Going Green In Kahoka
This story originally appeared in the October 5, 2016 issue of The Media.
By Mike Scott
A major Kahoka business has made a large investment in “going green”. Ball Volvo and GMC Trucks has installed a photovoltaic solar system which can generate more electricity than they currently consume. Their system went live on September 22.
“I was seeing solar power becoming more and more popular in the places I go,” said Carla Ball. “I don’t think there’s a whole lot of in Clark County, but in southern Iowa, there are panels on practically every barn and dairy. We were in Kirksville one day, and I saw an array there, and I started thinking that it was time to see if there was some way to start controlling our costs here, and move some expenses into today’s prices instead of tomorrow’s.”
After talking the owners of the Kirksville system, they decided to investigate further.
“The biggest thing everyone wants to know is how much does it cost and how long does it take to pay back?” Ball added. “There are a lot of decisions to be made. Do you want it to generate 100% or more of your needs, or only offset a portion of your electrical needs?”
The system that the Balls eventually decided on is designed to generate 107% of their historical needs, based on four and a half hours of sunshine daily. It can also grow if their needs increase.
“Since our kids are involved in the business, we foresee Ball Volvo being here for many, many more years. When the time comes to change our furnaces, which are gas, we’ll replace them with electric,” she said.
The expected payoff time is 5.7 years.
Currently, their system can generate about 76kwh, but when the fifth and final row of panels is installed within the next couple weeks, output will increase to 100kwh. Each row of panels is approximately 90 feet long and about 12 feet high. Their system is called a fixed rack system, meaning that the panels do not move. Some systems are adjustable for each season, and others track the sun across the sky. The system does not store electricity, and excess electricity is sold back to the City of Kahoka.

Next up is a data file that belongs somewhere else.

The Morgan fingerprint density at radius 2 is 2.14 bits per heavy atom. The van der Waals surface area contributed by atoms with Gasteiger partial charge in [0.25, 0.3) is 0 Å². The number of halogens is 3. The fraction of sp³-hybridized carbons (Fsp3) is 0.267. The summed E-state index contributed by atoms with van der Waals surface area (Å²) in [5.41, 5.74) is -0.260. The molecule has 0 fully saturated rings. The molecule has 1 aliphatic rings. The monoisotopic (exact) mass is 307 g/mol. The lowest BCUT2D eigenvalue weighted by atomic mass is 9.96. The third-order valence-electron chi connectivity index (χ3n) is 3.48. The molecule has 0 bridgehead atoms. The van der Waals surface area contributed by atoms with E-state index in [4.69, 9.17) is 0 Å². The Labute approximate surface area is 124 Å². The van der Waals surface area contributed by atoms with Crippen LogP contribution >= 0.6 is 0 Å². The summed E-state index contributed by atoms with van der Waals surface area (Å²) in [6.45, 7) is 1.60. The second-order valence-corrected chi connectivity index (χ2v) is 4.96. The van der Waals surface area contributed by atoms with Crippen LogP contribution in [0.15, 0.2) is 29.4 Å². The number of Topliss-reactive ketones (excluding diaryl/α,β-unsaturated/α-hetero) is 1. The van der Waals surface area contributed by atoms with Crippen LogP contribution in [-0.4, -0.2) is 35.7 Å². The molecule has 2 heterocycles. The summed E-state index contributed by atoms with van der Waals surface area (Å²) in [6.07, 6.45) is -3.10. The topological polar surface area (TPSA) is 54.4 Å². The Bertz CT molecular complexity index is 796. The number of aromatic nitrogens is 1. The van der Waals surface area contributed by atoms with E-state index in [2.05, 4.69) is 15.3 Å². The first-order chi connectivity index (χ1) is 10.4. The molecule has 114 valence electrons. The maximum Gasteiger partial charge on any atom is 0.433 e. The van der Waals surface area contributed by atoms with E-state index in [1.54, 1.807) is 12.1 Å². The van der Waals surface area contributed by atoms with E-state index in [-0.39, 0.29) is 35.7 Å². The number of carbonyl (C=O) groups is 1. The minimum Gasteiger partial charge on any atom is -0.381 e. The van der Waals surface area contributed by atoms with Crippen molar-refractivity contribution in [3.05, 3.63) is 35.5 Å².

“Kahoka also helped a lot with this plan. Back a couple years ago, they started talking about ‘net metering’, and addressed the issue early on. That stuck in my mind, and it probably was the genesis of my thoughts about this project,” she said.
Net metering allows homeowners or business that generate electricity through solar or wind to receive credit for their excess generation, which is delivered to the city, thereby reducing what the city needs to purchase.
Construction of the array has taken over two months. Trenching started in July, and the structure went up in August. Much of the structure was fabricated locally.
“We’ve used local people to haul the rock, and local people to make the set poles that hold up the racks,” Ball said. “It’s great to have local involvement in the project.”
Outside with the solar array, which is located to the south of their buildings so there are no obstructions to the sunlight, HL Plenge explained the metering and controls on the solar panel array. Although it was cloudy, one panel which we were watching was generating around 8kwh. When the sun came out briefly, the output jumped to near 10kw. A distinct humming could be heard.
“It really hums when the sun is bright,” Plenge said.
The panels will need to be cleaned occasionally to maintain good performance, and will need to be kept clear of snow in the winter. They are designed to withstand winds exceeding 100 mph. When complete, the array will be fenced to keep people and animals out.
“It’s just pretty dang cool to think about this system being in Kahoka,” Plenge said.
The system was installed by OTG Solar from Macon.
Ball Volvo in Kahoka has installed a photovoltaic solar system to help them manage their energy costs for years into the future. When completed, the system will deliver up to 100kwh of electricity. Excess electricity will be fed back into the City of Kahoka’s system. Above, the photo on the left shows that Ball Volvo has received 619kwh from the City of Kahoka. The second photo shows Ball’s system has generated 1227 kwh, and the third photo shows the meter, which started at 000000 and has run backwards, showing that Ball’s system has returned 608kwh of electricity to the City of Kahoka, as of September 30.